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Lutz

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Everything posted by Lutz

  1. My wife and I are over 70, as are many of our neighbours, and we are all going about out daily business much the same as before the virus except that we take care not to get too close to others including other members of the family, wash our hands even more often than usual and we wear masks when we go into supermarkets. There has not been any directive for us to do any more. I don't know what the picture is like in the UK at the moment but here in Germany there are a lot more people taking their daily exercise by riding a bicycle. Everybody knows that the risk of injury in an accident is far greater on a bicycle than in a car. In fact, only this afternoon, while driving home, I saw a cyclist doing a somersault over the handlebars and hurting himself quite badly.
  2. I appreciate that, but I was comparing case fatality rates and these should be comparable: The following example shows figures released by the Johns Hopkins University as of today. A possible explanation for the high case fatality rate in the UK is that people are dying before they have had a chance to be tested, but it still doesn't explain why there are so many more deaths per head of the population.
  3. That would explain differences in confirmed cases relative to the total population, but not in the mortality rate relative to the number of confirmed cases.
  4. I am still trying to figure out why the mortality rate in some countries is so much higher than in others. All that I can think of is that tests in those countries simply aren't being carried out early enough, but that has as much to do with the quality of medical care provided as with the behaviour of the people.
  5. Why would you think that the population in the UK is at greater risk of infection than in Germany? Theoretically, with all the measures that have been imposed in the UK the risk should be even less. One is taking risks, albeit minimal ones, every day, even when there is no threat of infection.
  6. I fully agree, but in view of the fact that the mortality rate here in Germany is less than 1 in 1000 of all confirmed cases and I'm not dealing with a confirmed case, I think that risk is so minimal that I can live with it.
  7. I'm glad that they're taking a more pragmatic approach here in Germany, where unless you are found to be congregating in a group of more than two people you can do more or less whatever you like. This afternoon we shall be driving to the sister-in-law who lives about 30 miles away. We are all over 70 so my wife and I will be sitting on the sister-in-law's garden terrace, she will remain indoors and we will have a nice chat through the French window. Later we'll go for a walk with her across the fields, keeping the required distance. I think we're taking all sensible precautions and I can't see any risk of contagion under such conditions.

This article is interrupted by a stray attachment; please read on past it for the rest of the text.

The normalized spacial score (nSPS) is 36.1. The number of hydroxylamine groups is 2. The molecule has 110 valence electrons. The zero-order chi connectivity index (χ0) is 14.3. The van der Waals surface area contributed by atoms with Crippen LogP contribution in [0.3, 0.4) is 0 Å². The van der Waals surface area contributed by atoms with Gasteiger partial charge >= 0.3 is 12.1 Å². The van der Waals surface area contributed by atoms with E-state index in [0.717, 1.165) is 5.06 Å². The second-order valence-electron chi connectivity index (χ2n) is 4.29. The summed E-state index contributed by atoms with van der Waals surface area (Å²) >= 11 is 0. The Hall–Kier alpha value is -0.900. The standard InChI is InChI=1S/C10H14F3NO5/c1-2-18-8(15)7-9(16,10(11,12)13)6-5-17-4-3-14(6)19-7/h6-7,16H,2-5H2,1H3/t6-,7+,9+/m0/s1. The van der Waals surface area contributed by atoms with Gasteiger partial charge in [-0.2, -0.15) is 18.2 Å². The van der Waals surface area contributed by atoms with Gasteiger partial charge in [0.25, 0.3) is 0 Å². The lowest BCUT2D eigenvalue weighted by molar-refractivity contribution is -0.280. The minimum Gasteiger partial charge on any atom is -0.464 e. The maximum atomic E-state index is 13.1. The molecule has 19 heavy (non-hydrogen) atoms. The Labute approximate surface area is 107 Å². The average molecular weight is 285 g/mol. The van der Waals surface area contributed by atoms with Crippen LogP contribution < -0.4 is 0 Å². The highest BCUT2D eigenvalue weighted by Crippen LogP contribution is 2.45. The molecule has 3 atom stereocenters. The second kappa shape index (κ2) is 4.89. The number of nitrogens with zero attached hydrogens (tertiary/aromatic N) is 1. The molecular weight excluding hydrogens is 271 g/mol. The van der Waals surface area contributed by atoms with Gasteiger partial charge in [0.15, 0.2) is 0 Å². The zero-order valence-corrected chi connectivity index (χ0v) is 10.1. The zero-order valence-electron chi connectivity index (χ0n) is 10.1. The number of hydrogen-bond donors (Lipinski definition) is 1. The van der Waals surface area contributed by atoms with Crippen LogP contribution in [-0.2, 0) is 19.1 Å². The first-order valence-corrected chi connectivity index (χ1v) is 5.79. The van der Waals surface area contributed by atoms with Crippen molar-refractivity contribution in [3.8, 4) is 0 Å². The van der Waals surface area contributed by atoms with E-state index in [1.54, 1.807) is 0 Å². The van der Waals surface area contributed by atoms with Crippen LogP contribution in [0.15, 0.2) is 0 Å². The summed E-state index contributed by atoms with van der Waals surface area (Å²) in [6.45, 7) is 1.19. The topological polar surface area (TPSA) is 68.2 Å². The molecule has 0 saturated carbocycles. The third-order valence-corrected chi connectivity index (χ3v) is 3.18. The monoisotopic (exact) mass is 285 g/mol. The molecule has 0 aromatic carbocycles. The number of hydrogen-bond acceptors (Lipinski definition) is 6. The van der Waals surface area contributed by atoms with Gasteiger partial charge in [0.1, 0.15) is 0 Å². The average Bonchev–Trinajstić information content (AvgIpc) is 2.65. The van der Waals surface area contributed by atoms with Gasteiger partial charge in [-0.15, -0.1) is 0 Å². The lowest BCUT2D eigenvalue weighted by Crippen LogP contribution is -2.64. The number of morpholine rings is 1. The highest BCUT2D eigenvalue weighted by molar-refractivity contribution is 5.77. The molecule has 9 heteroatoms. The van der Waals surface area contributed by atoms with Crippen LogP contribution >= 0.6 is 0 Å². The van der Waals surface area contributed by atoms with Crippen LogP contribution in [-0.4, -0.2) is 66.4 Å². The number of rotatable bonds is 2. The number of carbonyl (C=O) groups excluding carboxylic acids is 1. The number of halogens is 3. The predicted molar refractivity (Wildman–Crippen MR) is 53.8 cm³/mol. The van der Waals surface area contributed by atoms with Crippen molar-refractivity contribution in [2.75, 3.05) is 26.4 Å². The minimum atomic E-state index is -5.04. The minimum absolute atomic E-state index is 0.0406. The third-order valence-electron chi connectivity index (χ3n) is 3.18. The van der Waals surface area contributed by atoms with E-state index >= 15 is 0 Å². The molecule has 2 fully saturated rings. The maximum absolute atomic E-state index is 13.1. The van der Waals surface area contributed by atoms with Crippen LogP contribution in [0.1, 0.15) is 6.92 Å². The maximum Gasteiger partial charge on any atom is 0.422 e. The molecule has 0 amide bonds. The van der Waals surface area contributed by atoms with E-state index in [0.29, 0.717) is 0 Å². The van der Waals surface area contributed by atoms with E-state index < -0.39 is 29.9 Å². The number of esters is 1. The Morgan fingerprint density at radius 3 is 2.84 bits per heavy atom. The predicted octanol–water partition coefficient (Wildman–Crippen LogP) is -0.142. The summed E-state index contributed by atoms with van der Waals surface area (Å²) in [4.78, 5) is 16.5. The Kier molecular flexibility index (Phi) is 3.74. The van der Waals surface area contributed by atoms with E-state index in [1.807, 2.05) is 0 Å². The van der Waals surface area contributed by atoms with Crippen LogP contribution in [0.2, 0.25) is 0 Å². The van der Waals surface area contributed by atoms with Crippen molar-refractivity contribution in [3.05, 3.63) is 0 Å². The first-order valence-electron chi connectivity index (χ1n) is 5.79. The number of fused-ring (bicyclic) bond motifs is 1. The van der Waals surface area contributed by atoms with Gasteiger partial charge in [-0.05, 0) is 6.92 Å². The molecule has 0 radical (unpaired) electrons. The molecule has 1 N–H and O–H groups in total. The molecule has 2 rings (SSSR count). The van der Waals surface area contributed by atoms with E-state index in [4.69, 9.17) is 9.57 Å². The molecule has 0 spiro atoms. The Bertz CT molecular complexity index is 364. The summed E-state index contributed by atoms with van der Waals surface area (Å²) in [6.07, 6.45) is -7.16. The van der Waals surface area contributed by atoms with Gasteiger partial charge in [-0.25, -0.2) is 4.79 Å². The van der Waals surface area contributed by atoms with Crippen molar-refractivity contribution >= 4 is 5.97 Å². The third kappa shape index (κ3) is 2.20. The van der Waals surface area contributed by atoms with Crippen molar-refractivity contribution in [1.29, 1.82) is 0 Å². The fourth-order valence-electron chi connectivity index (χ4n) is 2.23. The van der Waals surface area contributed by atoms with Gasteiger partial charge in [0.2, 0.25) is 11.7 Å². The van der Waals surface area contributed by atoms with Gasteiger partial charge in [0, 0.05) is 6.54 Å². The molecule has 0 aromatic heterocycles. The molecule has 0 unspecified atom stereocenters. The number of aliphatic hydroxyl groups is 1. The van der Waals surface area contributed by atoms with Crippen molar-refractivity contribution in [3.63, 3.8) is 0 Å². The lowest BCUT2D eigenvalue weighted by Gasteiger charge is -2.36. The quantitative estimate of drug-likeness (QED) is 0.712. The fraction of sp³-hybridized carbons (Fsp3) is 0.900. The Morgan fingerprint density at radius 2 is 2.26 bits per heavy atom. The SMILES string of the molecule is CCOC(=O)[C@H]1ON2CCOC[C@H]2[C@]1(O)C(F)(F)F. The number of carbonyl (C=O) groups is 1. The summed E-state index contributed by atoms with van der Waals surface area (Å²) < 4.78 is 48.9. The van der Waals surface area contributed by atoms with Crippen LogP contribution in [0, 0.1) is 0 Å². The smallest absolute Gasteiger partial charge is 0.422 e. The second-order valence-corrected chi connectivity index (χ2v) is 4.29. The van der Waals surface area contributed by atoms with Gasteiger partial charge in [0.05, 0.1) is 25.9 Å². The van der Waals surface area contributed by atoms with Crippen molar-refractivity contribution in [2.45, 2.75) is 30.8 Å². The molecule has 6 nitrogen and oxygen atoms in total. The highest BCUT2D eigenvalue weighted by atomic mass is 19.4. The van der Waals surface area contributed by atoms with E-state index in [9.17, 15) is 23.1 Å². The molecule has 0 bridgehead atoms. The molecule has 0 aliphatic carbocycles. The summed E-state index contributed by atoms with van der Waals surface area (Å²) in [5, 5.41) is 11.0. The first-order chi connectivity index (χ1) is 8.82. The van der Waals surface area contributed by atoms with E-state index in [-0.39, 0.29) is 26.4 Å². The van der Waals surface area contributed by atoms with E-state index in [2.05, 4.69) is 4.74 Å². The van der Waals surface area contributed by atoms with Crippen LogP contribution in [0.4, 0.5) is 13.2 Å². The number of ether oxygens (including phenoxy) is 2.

8. No but I would hazard a guess that proportionately a lot more accidents at home involve injury than on the road.
  9. No, I was just wondering whether things were clear cut in the UK, leaving no possible loophole for interpretation where a court would have to decide. I just cannot understand how the risk is any greater sitting in the car on your own is any greater than sitting or working in the garden with the neighbour in his and less than a stone's throw away.
  10. Judging by contradicting replies to my question my predicament seems to be grey area. Fortunately it doesn't apply to me because the restrictions here in Germany are less stringent. Apart from the need to maintain social distancing, not allowing gatherings of more than 2 people who are not part of the family, and shops, restaurants, etc. having to be closed, all other measures are only recommendations left to sensible personal judgment. As a result I can commute between house and flat as often as I like so long as I maintain social distancing. Just as a note on the side, Germany has about two and a half times the number of confirmed cases compared with the UK but only a third of the mortalities. One does wonder why this is.
  11. Quite apart from the fact that 7 miles is a bit far to walk there and back, I figure that I am a lot less likely to come into close contact with any other person by driving there than walking. Besides, the time that I am exposed to the outside world is a lot less, too.